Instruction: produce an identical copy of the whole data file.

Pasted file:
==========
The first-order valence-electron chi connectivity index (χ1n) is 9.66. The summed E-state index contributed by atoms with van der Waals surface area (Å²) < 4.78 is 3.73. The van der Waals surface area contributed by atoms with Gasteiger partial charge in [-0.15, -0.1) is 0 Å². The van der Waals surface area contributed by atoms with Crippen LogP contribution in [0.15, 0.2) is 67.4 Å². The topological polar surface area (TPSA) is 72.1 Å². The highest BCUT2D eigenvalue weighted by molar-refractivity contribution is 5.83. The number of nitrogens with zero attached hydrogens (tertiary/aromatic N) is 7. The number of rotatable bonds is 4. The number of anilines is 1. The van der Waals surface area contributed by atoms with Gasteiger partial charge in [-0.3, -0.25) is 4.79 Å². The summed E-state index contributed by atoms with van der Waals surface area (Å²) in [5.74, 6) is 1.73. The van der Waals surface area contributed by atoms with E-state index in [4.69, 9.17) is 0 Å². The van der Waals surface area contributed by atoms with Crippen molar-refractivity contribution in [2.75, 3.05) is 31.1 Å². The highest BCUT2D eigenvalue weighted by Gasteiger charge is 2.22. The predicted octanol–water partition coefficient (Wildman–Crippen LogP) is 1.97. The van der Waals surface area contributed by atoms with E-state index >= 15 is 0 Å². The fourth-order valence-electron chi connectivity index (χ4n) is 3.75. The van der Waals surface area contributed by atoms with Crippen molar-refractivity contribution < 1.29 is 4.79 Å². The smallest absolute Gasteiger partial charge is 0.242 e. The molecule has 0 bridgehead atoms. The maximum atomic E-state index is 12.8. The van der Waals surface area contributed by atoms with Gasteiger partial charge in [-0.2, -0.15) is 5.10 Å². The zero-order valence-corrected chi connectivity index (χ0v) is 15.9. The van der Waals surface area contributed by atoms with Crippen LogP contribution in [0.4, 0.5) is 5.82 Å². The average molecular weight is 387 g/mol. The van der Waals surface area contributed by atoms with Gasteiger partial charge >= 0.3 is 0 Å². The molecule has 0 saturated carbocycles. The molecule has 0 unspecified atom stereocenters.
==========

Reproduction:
The first-order valence-electron chi connectivity index (χ1n) is 9.66. The summed E-state index contributed by atoms with van der Waals surface area (Å²) < 4.78 is 3.73. The van der Waals surface area contributed by atoms with Gasteiger partial charge in [-0.15, -0.1) is 0 Å². The van der Waals surface area contributed by atoms with Crippen LogP contribution in [0.15, 0.2) is 67.4 Å². The topological polar surface area (TPSA) is 72.1 Å². The highest BCUT2D eigenvalue weighted by molar-refractivity contribution is 5.83. The number of nitrogens with zero attached hydrogens (tertiary/aromatic N) is 7. The number of rotatable bonds is 4. The number of anilines is 1. The van der Waals surface area contributed by atoms with Gasteiger partial charge in [-0.3, -0.25) is 4.79 Å². The summed E-state index contributed by atoms with van der Waals surface area (Å²) in [5.74, 6) is 1.73. The van der Waals surface area contributed by atoms with E-state index in [4.69, 9.17) is 0 Å². The van der Waals surface area contributed by atoms with Crippen molar-refractivity contribution in [2.75, 3.05) is 31.1 Å². The highest BCUT2D eigenvalue weighted by Gasteiger charge is 2.22. The predicted octanol–water partition coefficient (Wildman–Crippen LogP) is 1.97. The van der Waals surface area contributed by atoms with E-state index >= 15 is 0 Å². The fourth-order valence-electron chi connectivity index (χ4n) is 3.75. The van der Waals surface area contributed by atoms with Crippen molar-refractivity contribution < 1.29 is 4.79 Å². The smallest absolute Gasteiger partial charge is 0.242 e. The molecule has 0 bridgehead atoms. The maximum atomic E-state index is 12.8. The van der Waals surface area contributed by atoms with Gasteiger partial charge in [-0.2, -0.15) is 5.10 Å². The zero-order valence-corrected chi connectivity index (χ0v) is 15.9. The van der Waals surface area contributed by atoms with Crippen LogP contribution in [0.4, 0.5) is 5.82 Å². The average molecular weight is 387 g/mol. The van der Waals surface area contributed by atoms with Gasteiger partial charge >= 0.3 is 0 Å². The molecule has 0 saturated carbocycles. The molecule has 0 unspecified atom stereocenters.